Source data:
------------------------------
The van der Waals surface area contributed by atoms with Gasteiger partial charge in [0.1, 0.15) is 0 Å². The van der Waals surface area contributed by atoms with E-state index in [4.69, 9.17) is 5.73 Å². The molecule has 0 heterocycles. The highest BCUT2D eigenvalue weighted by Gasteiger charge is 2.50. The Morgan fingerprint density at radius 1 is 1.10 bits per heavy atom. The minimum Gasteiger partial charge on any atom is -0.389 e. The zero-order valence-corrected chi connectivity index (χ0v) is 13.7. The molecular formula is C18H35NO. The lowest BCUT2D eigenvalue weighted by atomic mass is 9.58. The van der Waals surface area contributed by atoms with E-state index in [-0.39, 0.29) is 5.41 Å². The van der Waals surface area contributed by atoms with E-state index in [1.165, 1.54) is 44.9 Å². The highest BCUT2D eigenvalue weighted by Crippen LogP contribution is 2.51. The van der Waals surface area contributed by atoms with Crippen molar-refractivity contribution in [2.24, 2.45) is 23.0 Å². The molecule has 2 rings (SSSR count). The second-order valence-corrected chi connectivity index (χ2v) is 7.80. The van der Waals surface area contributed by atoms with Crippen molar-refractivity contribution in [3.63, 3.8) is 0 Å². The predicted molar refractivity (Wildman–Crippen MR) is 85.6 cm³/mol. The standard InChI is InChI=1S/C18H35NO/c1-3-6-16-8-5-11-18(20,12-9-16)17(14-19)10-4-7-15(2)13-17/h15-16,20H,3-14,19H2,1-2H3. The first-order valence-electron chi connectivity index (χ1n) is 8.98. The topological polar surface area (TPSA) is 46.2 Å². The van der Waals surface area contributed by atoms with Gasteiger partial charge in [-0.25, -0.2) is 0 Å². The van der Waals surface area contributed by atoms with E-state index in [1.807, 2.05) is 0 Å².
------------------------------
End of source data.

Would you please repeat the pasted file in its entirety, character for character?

The van der Waals surface area contributed by atoms with Gasteiger partial charge in [0.1, 0.15) is 0 Å². The van der Waals surface area contributed by atoms with E-state index in [4.69, 9.17) is 5.73 Å². The molecule has 0 heterocycles. The highest BCUT2D eigenvalue weighted by Gasteiger charge is 2.50. The Morgan fingerprint density at radius 1 is 1.10 bits per heavy atom. The minimum Gasteiger partial charge on any atom is -0.389 e. The zero-order valence-corrected chi connectivity index (χ0v) is 13.7. The molecular formula is C18H35NO. The lowest BCUT2D eigenvalue weighted by atomic mass is 9.58. The van der Waals surface area contributed by atoms with E-state index in [-0.39, 0.29) is 5.41 Å². The van der Waals surface area contributed by atoms with E-state index in [1.165, 1.54) is 44.9 Å². The highest BCUT2D eigenvalue weighted by Crippen LogP contribution is 2.51. The van der Waals surface area contributed by atoms with Crippen molar-refractivity contribution in [2.24, 2.45) is 23.0 Å². The molecule has 2 rings (SSSR count). The second-order valence-corrected chi connectivity index (χ2v) is 7.80. The van der Waals surface area contributed by atoms with Crippen molar-refractivity contribution in [3.63, 3.8) is 0 Å². The predicted molar refractivity (Wildman–Crippen MR) is 85.6 cm³/mol. The standard InChI is InChI=1S/C18H35NO/c1-3-6-16-8-5-11-18(20,12-9-16)17(14-19)10-4-7-15(2)13-17/h15-16,20H,3-14,19H2,1-2H3. The first-order valence-electron chi connectivity index (χ1n) is 8.98. The topological polar surface area (TPSA) is 46.2 Å². The van der Waals surface area contributed by atoms with Gasteiger partial charge in [-0.25, -0.2) is 0 Å². The van der Waals surface area contributed by atoms with E-state index in [1.807, 2.05) is 0 Å².